Cadillac Shaping: Houston – Britney Winters
Claudia G. de Velasco:
During her media days, Claudia G. de Velasco first got a taste of meticulously producing something that people would get to look back on…and she was hooked. Now, with her company A Day To Remember, Claudia produces events that her clients can cherish forever. Claudia feels her niche is crafting events that represent the different lifestyles and cultures of Houston, like when she produces the quinceañeras that represent her own culture. With this in mind, Claudia conducts each event with the utmost importance, and puts all her love, passion, and care into it.
Cadillac Shaping: Houston – Claudia G. de Velasco
Jonny Rhodes has transitioned from table to farm. After closing his critically acclaimed neo-soul food restaurant, Indigo, Jonny is on a mission to fight food apartheid. Through his eclectic 6-acre farm, Food Fight Farm, and his culturally based grocery store, Broham Fine Soul Food & Groceries, Jonny aims to bring quality food to the communities that need it most. Jonny believes Houston is the perfect city for what he calls this “social exercise.” With Houston being such a diverse city, where residents are so willing to help each other, Jonny guarantees he’s on the way to restoring the quality of food in local communities.
Cadillac Shaping: Houston – Jonny Rhodes
Life, according to Natasha Dadwani, is for the “burds.” Born and raised in Pakistan, Natasha gained a love for jewelry and a passion for designing her own things before moving to Houston in 2009. Inspired by her religion, her culture, and her mother, Natasha established Burdlife, a jewelry store that specializes in stackable pieces, anklets, and piercings. As Natasha states, “Burdlife is every young lady and her tiny box of jewelry.” Natasha is proud to call Houston home – recognizing the strong sense of community and fervent support she’s received for her business – and she couldn’t imagine another location for Burdlife’s flagship store.
Cadillac Shaping: Houston – Natasha Dadwani
Charles Washington firmly believes in following his ABCs: ART, BUSINESS, COMMUNITY. According to Charles, “you get the artists and the business together, then you can heal or make the community.” Charles started his career in art by painting, and as time went on, his creativity fostered a career in upcycle art. Being an upcycle artist as he describes it, starts by asking an object what it wants to be and letting it evolve into that dream. Charles founded The Pop Up Place, a creative space and art exhibition venue, as well as the Harambee Art Gallery, both of which embody the diversity of the city, while educating and bringing different generations together.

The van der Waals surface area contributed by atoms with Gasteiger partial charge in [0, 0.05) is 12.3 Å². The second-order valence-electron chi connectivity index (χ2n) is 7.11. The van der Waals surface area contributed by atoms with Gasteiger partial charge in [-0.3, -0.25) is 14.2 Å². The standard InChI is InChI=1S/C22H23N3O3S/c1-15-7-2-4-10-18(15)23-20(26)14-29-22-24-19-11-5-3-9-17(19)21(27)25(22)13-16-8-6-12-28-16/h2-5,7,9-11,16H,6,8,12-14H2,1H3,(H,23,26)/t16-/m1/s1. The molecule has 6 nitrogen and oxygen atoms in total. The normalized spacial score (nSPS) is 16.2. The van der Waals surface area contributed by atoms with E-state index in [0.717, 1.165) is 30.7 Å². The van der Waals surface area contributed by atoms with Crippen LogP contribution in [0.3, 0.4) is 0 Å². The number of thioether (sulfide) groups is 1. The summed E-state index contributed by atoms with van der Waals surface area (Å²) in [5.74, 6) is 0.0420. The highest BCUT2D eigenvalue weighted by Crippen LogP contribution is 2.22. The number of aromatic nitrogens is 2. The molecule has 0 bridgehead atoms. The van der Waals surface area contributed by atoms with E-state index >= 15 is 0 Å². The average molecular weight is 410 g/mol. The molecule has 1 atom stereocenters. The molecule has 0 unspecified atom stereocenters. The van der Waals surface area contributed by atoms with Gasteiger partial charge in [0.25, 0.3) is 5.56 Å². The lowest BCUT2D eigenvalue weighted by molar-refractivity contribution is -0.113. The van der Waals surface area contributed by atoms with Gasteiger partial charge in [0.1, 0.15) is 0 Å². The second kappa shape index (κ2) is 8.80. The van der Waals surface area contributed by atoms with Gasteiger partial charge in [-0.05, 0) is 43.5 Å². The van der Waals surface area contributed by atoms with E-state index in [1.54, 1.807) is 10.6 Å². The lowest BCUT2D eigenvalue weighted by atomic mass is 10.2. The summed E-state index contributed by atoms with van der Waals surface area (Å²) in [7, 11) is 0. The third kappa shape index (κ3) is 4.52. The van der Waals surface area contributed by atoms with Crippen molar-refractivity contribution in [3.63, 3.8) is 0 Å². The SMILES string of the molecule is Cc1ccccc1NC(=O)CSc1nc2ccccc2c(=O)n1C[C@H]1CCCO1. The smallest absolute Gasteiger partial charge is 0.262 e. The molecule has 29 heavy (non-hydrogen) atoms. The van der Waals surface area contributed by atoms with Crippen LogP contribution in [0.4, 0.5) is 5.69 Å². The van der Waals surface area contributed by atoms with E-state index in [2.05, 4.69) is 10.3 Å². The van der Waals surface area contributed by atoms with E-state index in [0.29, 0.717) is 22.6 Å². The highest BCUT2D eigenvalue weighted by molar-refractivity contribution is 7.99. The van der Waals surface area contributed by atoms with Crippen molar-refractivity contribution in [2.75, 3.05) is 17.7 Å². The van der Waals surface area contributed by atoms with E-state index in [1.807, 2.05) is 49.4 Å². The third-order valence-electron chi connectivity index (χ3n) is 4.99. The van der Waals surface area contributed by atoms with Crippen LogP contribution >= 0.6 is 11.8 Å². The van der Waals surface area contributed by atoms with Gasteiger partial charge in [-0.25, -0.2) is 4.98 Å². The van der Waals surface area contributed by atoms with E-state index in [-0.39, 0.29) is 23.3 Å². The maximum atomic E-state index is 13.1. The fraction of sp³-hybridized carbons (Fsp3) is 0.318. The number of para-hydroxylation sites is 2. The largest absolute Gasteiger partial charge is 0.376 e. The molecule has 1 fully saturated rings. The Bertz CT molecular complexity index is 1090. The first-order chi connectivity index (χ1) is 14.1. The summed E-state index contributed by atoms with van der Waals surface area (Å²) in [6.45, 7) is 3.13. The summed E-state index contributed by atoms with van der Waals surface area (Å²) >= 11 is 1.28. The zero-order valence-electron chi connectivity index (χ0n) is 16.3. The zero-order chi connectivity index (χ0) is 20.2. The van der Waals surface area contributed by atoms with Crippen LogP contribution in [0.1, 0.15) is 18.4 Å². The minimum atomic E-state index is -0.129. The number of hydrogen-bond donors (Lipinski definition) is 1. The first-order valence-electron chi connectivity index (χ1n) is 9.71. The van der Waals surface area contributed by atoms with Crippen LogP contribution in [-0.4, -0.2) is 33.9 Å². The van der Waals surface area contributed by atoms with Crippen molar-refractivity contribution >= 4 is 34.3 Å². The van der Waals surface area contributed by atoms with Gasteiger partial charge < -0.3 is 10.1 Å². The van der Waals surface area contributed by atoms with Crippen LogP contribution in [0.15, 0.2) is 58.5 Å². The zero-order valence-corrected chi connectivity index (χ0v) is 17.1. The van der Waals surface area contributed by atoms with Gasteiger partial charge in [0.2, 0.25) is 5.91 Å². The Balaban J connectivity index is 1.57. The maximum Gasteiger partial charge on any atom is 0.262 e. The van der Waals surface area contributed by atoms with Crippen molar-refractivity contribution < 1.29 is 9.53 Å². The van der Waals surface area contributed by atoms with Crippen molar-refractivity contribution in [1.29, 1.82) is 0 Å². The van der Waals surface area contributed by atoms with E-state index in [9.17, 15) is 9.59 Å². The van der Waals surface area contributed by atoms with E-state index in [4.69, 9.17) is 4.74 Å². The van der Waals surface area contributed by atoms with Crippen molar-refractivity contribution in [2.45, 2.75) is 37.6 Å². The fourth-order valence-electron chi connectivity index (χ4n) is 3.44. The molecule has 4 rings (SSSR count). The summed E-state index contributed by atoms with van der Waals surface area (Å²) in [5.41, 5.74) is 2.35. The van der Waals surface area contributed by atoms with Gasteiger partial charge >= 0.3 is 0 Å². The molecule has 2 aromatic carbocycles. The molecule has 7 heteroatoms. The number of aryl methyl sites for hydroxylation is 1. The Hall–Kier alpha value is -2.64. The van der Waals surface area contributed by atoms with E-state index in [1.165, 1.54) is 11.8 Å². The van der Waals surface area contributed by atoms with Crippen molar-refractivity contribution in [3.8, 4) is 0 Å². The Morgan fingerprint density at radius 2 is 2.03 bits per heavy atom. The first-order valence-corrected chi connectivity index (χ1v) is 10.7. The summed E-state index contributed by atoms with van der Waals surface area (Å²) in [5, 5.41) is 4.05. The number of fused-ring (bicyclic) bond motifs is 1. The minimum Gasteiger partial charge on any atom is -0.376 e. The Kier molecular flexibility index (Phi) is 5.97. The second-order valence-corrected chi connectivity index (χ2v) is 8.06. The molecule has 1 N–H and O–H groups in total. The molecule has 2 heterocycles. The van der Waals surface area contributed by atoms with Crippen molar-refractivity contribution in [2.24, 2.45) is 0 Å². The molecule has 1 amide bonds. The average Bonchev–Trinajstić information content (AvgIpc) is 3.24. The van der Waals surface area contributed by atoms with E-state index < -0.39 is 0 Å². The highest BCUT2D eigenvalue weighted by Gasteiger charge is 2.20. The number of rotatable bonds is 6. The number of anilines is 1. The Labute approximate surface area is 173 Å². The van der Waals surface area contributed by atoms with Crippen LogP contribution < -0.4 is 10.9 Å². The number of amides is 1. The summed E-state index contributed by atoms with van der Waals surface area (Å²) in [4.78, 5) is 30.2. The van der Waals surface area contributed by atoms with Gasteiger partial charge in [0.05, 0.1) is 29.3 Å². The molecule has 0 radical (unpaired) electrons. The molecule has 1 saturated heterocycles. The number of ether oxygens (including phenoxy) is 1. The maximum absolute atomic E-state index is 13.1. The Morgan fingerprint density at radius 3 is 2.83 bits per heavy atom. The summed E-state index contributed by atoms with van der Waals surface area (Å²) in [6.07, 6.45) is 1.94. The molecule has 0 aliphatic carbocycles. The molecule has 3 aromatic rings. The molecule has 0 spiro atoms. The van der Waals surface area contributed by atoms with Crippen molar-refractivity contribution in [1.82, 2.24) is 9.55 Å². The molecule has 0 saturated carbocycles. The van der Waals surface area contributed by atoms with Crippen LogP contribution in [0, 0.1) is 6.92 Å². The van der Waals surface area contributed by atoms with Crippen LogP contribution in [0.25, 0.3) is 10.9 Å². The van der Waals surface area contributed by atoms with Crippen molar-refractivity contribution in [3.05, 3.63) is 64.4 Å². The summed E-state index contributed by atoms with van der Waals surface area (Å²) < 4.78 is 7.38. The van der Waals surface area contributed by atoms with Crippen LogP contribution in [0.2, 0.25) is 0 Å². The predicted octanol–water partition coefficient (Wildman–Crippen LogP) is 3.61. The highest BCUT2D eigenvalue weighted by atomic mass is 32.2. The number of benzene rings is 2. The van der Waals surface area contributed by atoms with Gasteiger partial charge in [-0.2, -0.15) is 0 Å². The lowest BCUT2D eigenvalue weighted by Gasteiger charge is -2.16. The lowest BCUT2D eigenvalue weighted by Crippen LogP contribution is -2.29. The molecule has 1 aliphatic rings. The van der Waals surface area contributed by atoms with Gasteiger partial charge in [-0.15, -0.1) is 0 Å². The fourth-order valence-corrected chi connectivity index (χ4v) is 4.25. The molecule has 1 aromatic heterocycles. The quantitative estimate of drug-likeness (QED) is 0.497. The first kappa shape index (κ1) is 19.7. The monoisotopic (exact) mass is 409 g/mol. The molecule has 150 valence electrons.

Cadillac Shaping:Houston – Charles Washington
Shekina Wiley-Sattiewhite has a passion to help young parents thrive. Her personal experience as a teenage mother and appreciation for a solid support system as she raised her daughter motivated Shekina to create Cradle2Career. The organization provides education and resources to adolescents who are pregnant or parenting in the Houston area, with a mission to build healthy families and bright futures.
Cadillac Shaping:Houston – Shekina Wiley-Sattiewhite
Originally from the Pacific Northwest, chef Aaron Bludorn’s passion for food has taken him on a culinary journey. After a decade in New York and experience working with some of the most celebrated chefs in the industry, Aaron Bludorn ultimately made his way to Houston to open Bludorn in 2020. With renovations of the restaurant space already underway, the team at Bludorn pushed through the challenges of the pandemic and opened their doors with the mission of delivering a vibrant, high-quality culinary experience to Houstonians. Of his move to Texas, Chef Bludorn says, “It took me 10 years to feel like a New Yorker. It took me 10 months to feel like a Houstonian.”